Funding from the Tenovus Charity and AstraZeneca for this programme is gratefully acknowledged. The authors declare the following potential sources of conflicts of interest regarding this research: RI Nicholson, JMW Gee, SE Hiscox, M Giles and IR Hutcheson are in receipt of research grants from AstraZeneca.

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  • Knowlden JM, Hutcheson IR, Gee JM, Barrow D, Wakeling AE & Nicholson RI 2004 Gefitnib (IRESSA) promotes IGF-IR signalling in tamoxifen-resistant MCF-7 breast cancer cells: role of IRS-1. Breast Cancer Research and Treatment 88 1111.

    • Search Google Scholar
    • Export Citation
  • Knowlden JM, Hutcheson IR, Jones HE, Madden T, Gee JM, Harper ME, Barrow D, Wakeling AE & Nicholson RI 2003 Elevated levels of epidermal growth factor receptor/c-erbB2 heterodimers mediate an autocrine growth regulatory pathway in tamoxifen-resistant MCF-7 cells. Endocrinology 144 1032–1044.

    • Search Google Scholar
    • Export Citation
  • Kurokawa H & Arteaga CL 2003 ErbB (HER) receptors can abrogate antiestrogen action in human breast cancer by multiple signaling mechanisms. Clinical Cancer Research 9 511S–515S.

    • Search Google Scholar
    • Export Citation
  • Kurokawa H, Lenferink AE, Simpson JF, Pisacane PI, Sliwkowski MX, Forbes JT & Arteaga CL 2000 Inhibition of HER2/neu (erbB-2) and mitogen-activated protein kinases enhances tamoxifen action against HER2-overexpressing, tamoxifen-resistant breast cancer cells. Cancer Research 60 5887–5894.

    • Search Google Scholar
    • Export Citation
  • Lee AV, Weng CN, Jackson JG & Yee D 1997 Activation of estrogen receptor-mediated gene transcription by IGF-I in human breast cancer cells. Journal of Endocrinology 152 39–47.

    • Search Google Scholar
    • Export Citation
  • Liu Y, el-Ashry D, Chen D, Ding IY & Kern FG 1995 MCF-7 breast cancer cells overexpressing transfected c-erbB-2 have an in vitro growth advantage in estrogen-depleted conditions and reduced estrogen-dependence and tamoxifen-sensitivity in vivo.Breast Cancer Research and Treatment 34 97–117.

    • Search Google Scholar
    • Export Citation
  • Lupu R, Cardillo M, Cho C, Harris L, Hijazi M, Perez C, Rosenberg K, Yang D & Tang C 1996 The significance of heregulin in breast cancer tumor progression and drug resistance. Breast Cancer Research and Treatment 38 57–66.

    • Search Google Scholar
    • Export Citation
  • Martin LA, Farmer I, Johnston SR, Ali S, Marshall CJ & Dowsett M 2003 Enhanced ERalpha ERBB2 and MAPK signal transduction pathways operate during the adaptation of MCF-7 cells to long term oestrogen deprivation. Journal of Biological Chemistry 278 30458–30468.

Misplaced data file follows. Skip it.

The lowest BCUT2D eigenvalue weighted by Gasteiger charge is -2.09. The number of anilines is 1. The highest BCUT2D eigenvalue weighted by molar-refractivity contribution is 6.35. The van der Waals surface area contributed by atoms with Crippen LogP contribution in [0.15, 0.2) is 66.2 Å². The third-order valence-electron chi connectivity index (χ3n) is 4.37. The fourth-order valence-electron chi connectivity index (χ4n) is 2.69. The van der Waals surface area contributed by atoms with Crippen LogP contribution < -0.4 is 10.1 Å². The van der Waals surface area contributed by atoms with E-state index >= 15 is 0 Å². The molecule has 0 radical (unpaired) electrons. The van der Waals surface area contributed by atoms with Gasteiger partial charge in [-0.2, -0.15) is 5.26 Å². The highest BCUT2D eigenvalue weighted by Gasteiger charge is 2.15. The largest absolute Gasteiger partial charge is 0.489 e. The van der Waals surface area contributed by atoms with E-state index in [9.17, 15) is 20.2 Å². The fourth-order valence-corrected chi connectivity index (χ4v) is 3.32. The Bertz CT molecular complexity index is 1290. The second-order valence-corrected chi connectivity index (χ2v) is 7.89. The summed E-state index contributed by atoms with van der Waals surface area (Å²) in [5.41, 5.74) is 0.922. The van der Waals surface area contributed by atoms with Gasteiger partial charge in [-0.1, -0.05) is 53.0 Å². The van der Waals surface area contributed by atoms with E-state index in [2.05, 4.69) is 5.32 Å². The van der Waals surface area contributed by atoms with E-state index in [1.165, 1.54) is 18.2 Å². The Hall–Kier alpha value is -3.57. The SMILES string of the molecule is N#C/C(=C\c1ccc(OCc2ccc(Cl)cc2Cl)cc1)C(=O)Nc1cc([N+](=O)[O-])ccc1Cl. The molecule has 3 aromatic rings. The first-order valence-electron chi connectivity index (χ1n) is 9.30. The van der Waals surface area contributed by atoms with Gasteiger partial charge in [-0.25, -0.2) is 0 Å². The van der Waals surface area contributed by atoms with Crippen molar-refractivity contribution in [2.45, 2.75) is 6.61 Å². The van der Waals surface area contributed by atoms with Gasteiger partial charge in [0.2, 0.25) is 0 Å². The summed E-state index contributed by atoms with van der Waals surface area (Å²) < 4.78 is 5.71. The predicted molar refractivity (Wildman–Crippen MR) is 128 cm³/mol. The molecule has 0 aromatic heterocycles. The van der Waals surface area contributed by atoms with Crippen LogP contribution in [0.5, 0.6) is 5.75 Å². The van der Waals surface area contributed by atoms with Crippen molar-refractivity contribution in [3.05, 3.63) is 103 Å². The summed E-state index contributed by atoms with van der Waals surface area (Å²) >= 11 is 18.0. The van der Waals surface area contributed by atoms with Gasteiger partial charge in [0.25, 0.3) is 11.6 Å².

• Search Google Scholar
    • Export Citation
  • McClelland RA, Barrow D, Madden TA, Dutkowski CM, Pamment J, Knowlden JM, Gee JM & Nicholson RI 2001 Enhanced epidermal growth factor receptor signaling in MCF7 breast cancer cells after long-term culture in the presence of the pure antiestrogen ICI 182,780 (Faslodex). Endocrinology 142 2776–2788.

    • Search Google Scholar
    • Export Citation
  • Nicholson RI & Gee JM 2000 Oestrogen and growth factor cross-talk and endocrine insensitivity and acquired resistance in breast cancer. British Journal of Cancer 82 501–513.

    • Search Google Scholar
    • Export Citation
  • Nicholson RI, McClelland RA, Finlay P, Eaton CL, Gullick WJ, Dixon AR, Robertson JF, Ellis IO & Blamey RW 1993 Relationship between EGF-R, c-erbB-2 protein expression and Ki-67 immunostaining in breast cancer and hormone sensitivity. European Journal of Cancer 29A 1018–1023.

    • Search Google Scholar
    • Export Citation
  • Nicholson RI, McClelland RA, Gee JM, Manning DL, Cannon P, Robertson JF, Ellis IO & Blamey RW 1994 Epidermal growth factor receptor expression in breast cancer: association with response to endocrine therapy. Breast Cancer Research and Treatment 29 117–125.

    • Search Google Scholar
    • Export Citation
  • Nicholson RI, Hutcheson IR, Knowlden JM, Jones HE, Harper ME, Jordan N, Hiscox SE, Barrow D & Gee JM 2001 Modulation of epidermal growth factor receptor in endocrine resistant, oestrogen receptor positive breast cancer. Endocrine-Related Cancer 8 175–182.

    • Search Google Scholar
    • Export Citation
  • Nicholson RI, Hutcheson IR, Knowlden JM, Jones HE, Harper ME, Jordan N, Hiscox SE, Barrow D & Gee JM 2004a Nonendocrine pathways and endocrine resistance: observations with antiestrogens and signal transduction inhibitors in combination. Clinical Cancer Research 10 346S–354S.

    • Search Google Scholar
    • Export Citation
  • Nicholson RI, Staka C, Boyns F, Hutcheson IR & Gee JM 2004b Growth factor-driven mechanisms associated with resistance to estrogen deprivation in breast cancer: new opportunities for therapy. Endocrine-Related Cancer 11 623–641.

    • Search Google Scholar
    • Export Citation
  • Oh AS, Lorant LA, Holloway JN, Miller DL, Kern FG & El- Ashry D 2001 Hyper-activation of MAPK induces loss of ERalpha expression in breast cancer cells. Molecular Endocrinology 15 1344–1359.

    • Search Google Scholar
    • Export Citation
  • Pietras RJ, Arboleda J, Reese DM, Wongvipat N, Pegram MD, Ramos L, Gorman CM, Parker MG, Sliwkowski MX & Slamon DJ 1995 HER-2 tyrosine kinase pathway targets estrogen receptor and promotes hormone-independent growth in human breast cancer cells. Oncogene 10 2435–2446.

    • Search Google Scholar
    • Export Citation
  • Smith LM, Wise SC, Hendricks DT, Sabichi AL, Bos T, Reddy P, Brown PH & Birrer MJ 1999 cJun overexpression in MCF-7 breast cancer cells produces a tumorigenic, invasive and hormone resistant phenotype. Oncogene 18 6063–6070.